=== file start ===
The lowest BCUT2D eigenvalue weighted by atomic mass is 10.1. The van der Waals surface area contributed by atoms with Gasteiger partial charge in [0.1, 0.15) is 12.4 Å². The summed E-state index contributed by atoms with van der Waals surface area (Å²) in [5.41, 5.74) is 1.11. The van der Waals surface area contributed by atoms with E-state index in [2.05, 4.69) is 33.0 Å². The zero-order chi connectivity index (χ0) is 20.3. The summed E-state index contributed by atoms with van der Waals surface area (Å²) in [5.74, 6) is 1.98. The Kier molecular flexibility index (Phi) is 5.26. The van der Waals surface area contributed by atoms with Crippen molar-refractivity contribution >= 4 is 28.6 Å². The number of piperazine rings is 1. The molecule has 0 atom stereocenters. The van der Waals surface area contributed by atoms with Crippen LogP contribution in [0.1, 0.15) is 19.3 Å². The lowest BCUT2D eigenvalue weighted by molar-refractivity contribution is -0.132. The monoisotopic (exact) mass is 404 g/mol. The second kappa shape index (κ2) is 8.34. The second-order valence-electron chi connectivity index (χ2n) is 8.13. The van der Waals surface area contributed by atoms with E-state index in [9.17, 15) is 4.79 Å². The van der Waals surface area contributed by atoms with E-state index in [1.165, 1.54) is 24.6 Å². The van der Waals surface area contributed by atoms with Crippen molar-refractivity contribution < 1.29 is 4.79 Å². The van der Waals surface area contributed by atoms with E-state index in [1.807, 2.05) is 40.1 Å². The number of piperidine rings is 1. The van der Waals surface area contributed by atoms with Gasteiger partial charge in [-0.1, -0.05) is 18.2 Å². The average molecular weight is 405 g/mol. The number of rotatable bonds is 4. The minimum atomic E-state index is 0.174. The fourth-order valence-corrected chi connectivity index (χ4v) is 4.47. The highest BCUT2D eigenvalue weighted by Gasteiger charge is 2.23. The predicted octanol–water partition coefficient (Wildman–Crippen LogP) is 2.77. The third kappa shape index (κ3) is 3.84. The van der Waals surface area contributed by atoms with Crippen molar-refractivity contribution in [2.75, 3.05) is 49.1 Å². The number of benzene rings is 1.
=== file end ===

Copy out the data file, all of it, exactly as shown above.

The lowest BCUT2D eigenvalue weighted by atomic mass is 10.1. The van der Waals surface area contributed by atoms with Gasteiger partial charge in [0.1, 0.15) is 12.4 Å². The summed E-state index contributed by atoms with van der Waals surface area (Å²) in [5.41, 5.74) is 1.11. The van der Waals surface area contributed by atoms with E-state index in [2.05, 4.69) is 33.0 Å². The zero-order chi connectivity index (χ0) is 20.3. The summed E-state index contributed by atoms with van der Waals surface area (Å²) in [5.74, 6) is 1.98. The Kier molecular flexibility index (Phi) is 5.26. The van der Waals surface area contributed by atoms with Crippen molar-refractivity contribution >= 4 is 28.6 Å². The number of piperazine rings is 1. The molecule has 0 atom stereocenters. The van der Waals surface area contributed by atoms with Crippen LogP contribution in [0.1, 0.15) is 19.3 Å². The lowest BCUT2D eigenvalue weighted by molar-refractivity contribution is -0.132. The monoisotopic (exact) mass is 404 g/mol. The second kappa shape index (κ2) is 8.34. The second-order valence-electron chi connectivity index (χ2n) is 8.13. The van der Waals surface area contributed by atoms with E-state index in [9.17, 15) is 4.79 Å². The van der Waals surface area contributed by atoms with E-state index in [1.165, 1.54) is 24.6 Å². The van der Waals surface area contributed by atoms with Crippen molar-refractivity contribution < 1.29 is 4.79 Å². The van der Waals surface area contributed by atoms with E-state index in [1.807, 2.05) is 40.1 Å². The number of piperidine rings is 1. The van der Waals surface area contributed by atoms with Gasteiger partial charge in [-0.1, -0.05) is 18.2 Å². The average molecular weight is 405 g/mol. The number of rotatable bonds is 4. The minimum atomic E-state index is 0.174. The fourth-order valence-corrected chi connectivity index (χ4v) is 4.47. The highest BCUT2D eigenvalue weighted by Gasteiger charge is 2.23. The predicted octanol–water partition coefficient (Wildman–Crippen LogP) is 2.77. The third kappa shape index (κ3) is 3.84. The van der Waals surface area contributed by atoms with Crippen molar-refractivity contribution in [2.75, 3.05) is 49.1 Å². The number of benzene rings is 1.